Canada April Gross Domestic Product Report (Text)
The following is the text of the April GDP report released by Statistics Canada.
Real gross domestic product was unchanged in April after increasing 0.3% in March. Both the goods-producing and the services sectors remained unchanged in April.
Significant increases were recorded in mining of metal ore and coal. Retail trade, the public sector, construction and utilities also advanced. However, this growth was offset by declines in manufacturing and, to a lesser extent, in wholesale trade and the finance, insurance and real estate sector. Transportation services were unchanged.
Metal ore and coal bolster mining
Mining rose 1.0% in April, primarily on the strength of copper, nickel, lead and zinc mining. Coal mining also contributed to this growth. Support activities for mining oil and gas extraction continued to advance. Overall, oil and gas extraction was down 0.3%, as a reduction in natural gas production outweighed higher production of crude petroleum.
Motor vehicle and parts production leads the decline in manufacturing
Manufacturing decreased 0.7%, with most of the decline concentrated in the production of durable goods. The 6.9% decrease in motor vehicles and parts production was mostly due to supply disruptions as a consequence of the tsunami in Japan. This decrease, combined with lower production of aerospace products, led to a 4.7% reduction in manufacturing of transportation equipment.
Manufacturers of furniture and related products, printed products and electric equipment also cut back production. Conversely, manufacturing of machinery, notably of mining and oil and gas machinery, and of food products increased.
Retail trade up, wholesale trade down
Retail trade increased 0.5% in April after declining 1.2% the month before. Increases were registered at furniture and home furnishings stores, new and used car dealers as well as at clothing and accessory stores. In contrast, activity at building material and garden equipment and supplies stores was down.
Wholesale trade decreased 0.5% in April. Wholesalers of motor vehicle and parts, petroleum products and building materials reported declines. Conversely, wholesaling of food, beverage and tobacco products as well as of personal and household goods and of machinery and equipment increased.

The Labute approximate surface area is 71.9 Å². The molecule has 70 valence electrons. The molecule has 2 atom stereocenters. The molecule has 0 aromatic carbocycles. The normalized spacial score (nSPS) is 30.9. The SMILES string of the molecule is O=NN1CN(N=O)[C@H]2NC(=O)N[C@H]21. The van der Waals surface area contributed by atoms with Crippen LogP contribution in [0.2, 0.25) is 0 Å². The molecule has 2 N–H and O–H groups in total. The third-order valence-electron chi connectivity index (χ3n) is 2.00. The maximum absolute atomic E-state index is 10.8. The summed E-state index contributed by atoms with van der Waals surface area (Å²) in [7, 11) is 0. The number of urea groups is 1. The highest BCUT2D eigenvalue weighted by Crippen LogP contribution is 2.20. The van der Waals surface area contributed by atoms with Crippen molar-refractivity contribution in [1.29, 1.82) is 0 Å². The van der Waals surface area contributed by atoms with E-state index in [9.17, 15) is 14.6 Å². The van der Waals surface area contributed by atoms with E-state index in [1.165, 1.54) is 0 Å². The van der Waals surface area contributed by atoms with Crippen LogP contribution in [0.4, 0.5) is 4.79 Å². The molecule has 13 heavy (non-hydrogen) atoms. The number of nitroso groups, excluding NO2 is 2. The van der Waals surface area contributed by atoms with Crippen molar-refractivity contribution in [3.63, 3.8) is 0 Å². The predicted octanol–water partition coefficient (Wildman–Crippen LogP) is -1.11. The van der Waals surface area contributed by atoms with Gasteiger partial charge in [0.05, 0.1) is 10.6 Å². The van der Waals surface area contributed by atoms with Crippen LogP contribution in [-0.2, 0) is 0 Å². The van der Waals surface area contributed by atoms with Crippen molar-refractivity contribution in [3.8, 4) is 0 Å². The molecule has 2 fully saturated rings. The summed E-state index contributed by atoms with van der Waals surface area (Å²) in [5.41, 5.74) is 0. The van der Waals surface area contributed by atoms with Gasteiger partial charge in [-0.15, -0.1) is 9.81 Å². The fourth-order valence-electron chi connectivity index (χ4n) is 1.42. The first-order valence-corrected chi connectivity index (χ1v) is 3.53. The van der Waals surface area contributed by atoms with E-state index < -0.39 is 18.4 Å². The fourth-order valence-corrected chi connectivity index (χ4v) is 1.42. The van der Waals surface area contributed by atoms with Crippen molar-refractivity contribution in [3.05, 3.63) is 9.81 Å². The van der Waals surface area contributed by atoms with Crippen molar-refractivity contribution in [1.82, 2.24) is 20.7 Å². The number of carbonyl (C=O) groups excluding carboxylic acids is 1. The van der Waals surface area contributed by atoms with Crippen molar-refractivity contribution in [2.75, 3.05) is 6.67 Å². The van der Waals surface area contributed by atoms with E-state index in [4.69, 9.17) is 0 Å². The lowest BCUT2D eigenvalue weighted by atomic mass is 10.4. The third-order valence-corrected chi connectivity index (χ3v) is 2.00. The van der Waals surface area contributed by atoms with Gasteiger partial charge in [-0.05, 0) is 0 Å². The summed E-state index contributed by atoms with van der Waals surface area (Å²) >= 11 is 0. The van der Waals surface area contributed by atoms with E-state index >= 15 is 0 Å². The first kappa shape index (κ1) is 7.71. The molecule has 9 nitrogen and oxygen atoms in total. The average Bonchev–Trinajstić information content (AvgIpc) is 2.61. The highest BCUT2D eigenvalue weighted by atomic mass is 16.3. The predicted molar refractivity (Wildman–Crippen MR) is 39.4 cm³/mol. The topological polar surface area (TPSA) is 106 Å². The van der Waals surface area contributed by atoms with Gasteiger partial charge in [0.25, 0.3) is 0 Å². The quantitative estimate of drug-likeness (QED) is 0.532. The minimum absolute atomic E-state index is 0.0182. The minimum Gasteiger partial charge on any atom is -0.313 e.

Construction activity edges up
Construction edged up 0.1% following the 0.9% increase in March. Engineering and repair work grew while residential construction declined on account of decreases in single dwellings, renovations and apartments.
The output of real estate agents and brokers decreased 4.4%, reflecting lower home resale activity in most provinces.
Finance and insurance sector continues to decline
The finance and insurance sector fell 0.4%. The decrease was attributable to declines in the volume of personal and business loans and deposits at financial institutions, as well as in the volume of trading on the stock exchanges. Activity at insurance carriers fell 0.5%.
Note to readers
The monthly gross domestic product (GDP) by industry data at basic prices are chained volume estimates with 2002 as their reference year. This means that the data for each industry and aggregate are obtained from a chained volume index multiplied by the industry's value added in 2002. For the 1997 to 2007 period, the monthly data are benchmarked to annually chained Fisher volume indexes of GDP obtained from the constant-price input-output tables.
For the period starting with January 2008, the data are derived by chaining a fixed-weight Laspeyres volume index to the prior period. The fixed weights are the industry output and input prices of 2007. This makes the monthly GDP by industry data more comparable with the expenditure- based GDP data, chained quarterly.
With this release of monthly GDP by industry, revisions have been made back to January 2010. For more information about monthly GDP by industry, see the National Economic Accounts module on our website (www.statcan.gc.ca/nea-cen/index-eng.htm).
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